Northwestern University scientist Mary J.C. Hendrix and colleagues discovered that aggressive melanoma cells (but not normal skin cells nor less aggressive melanoma cells) contain specific proteins similar to those found in embryonic stem cells. This groundbreaking work led to the first molecular classification of malignant melanoma and may help to explain how, by becoming more like unspecialized stem cells, the aggressive melanoma cell gained enhanced abilities to migrate, invade and metastasize while virtually undetected by the immune system.
First, a quick primer on the shared characteristics of aggressive tumor cells and embryonic stem cells: Embryonic stem cells are pluripotent, meaning they are able to differentiate into any of the more than 200 cell types in the adult body. Which type of cell they become depends on the signals they receive from their microenvironment. Similarly, during cancer progression, malignant cells receive and release signals from their own microenvironment, cues that promote tumor growth and metastasis.
Now Dr. Hendrix describes new research that used an innovative experimental approach to provide unique insights into how scientists can change human metastatic melanoma cells back to normal-like skin cells - by exposing the tumor cells to the embryonic microenvironment of human embryonic stem cells, the zebra fish and the chick embryo.
Her presentation is titled "the convergence of embryonic and cancer signaling pathways: role in tumor cell plasticity." Plasticity refers to the ability of the tumor cell, like the embryonic cell, to express or change into multiple, different types of cells.
In order to better understand what signals the melanoma cells are sending and receiving, Dr. Hendrix and her colleagues used the microenvironment of the zebrafish to study whether the tumor cells could communicate with the zebrafish stem cells and affect their early development. The zebrafish is a widely-used organism for genetic and developmental studies because of its prolific reproduction, rapid development, and transparent embryo that develops outside the body (making it especially easy to simply watch development), and the fact it develops organs and tissues comparable to those in humans, such as heart, kidney, pancreas, bones and cartilage.)
Using the zebrafish model, and the extraordinary technologic advances made in microscopy and molecular biology in recent years, the team was able to show that the aggressive melanoma cells secrete Nodal, a critical component underling the two-way communication between tumor cells and the embryonic microenvironment. Nodal is an embryonic factor (also called a morphogen) responsible for maintaining the pluripotency of human embryonic stem cells: their ability to develop or "morph" into one of a variety of body cells. When aggressive melanoma and other tumor cells (recent findings also report Nodal expression in breast cancer and testicular cancer) regain the ability to express a potent embryonic morphogen like Nodal, the presence of the Nodal and the signals it sends and receives appear to play a key role in tumor cell plasticity and progression.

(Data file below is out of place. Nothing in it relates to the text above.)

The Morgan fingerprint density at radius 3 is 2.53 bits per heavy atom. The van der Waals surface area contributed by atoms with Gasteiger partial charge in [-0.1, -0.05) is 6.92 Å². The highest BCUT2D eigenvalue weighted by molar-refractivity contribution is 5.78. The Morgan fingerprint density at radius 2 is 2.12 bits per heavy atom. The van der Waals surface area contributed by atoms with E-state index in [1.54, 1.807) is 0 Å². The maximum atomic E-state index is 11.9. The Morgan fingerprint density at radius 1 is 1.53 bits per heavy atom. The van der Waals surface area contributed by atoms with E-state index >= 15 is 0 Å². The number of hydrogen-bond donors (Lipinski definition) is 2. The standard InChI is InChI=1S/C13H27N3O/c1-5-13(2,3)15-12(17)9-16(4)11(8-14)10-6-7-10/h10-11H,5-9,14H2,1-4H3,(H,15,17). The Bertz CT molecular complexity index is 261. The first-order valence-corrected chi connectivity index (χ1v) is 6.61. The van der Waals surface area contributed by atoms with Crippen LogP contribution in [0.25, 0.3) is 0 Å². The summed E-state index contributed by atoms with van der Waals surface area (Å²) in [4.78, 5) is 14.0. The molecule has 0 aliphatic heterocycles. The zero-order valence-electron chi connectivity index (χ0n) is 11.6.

Most noteworthy, Dr. Hendrix’s team’s also has shown that inhibition of Nodal signaling leads to a reduction in melanoma cell invasiveness and ability to create new tumors. In fact, with inhibition of Nodal, the metastatic melanoma cells are reverted to a more benign skin cell without the ability to form tumors.
Findings from the zebrafish study were further confirmed in the human embryonic stem cell model and the chick embryo model - where inhibiting Nodal signaling led to the reversal of the melanoma cells to a more normal cell type.
This is a promising area of research, says Dr. Hendrix. The discovery of a new signalizing pathway in melanoma and other tumor cell types and the ability to inhibit Nodal and thus reverse the melanoma cell back toward a normal skin cell provide a previously unknown target for regulating tumor progression and metastasis.
Dr. Hendrix’s distinguished lecture is part of a session titled the cell microenvironment in development and cancer.
Source: Northwestern University.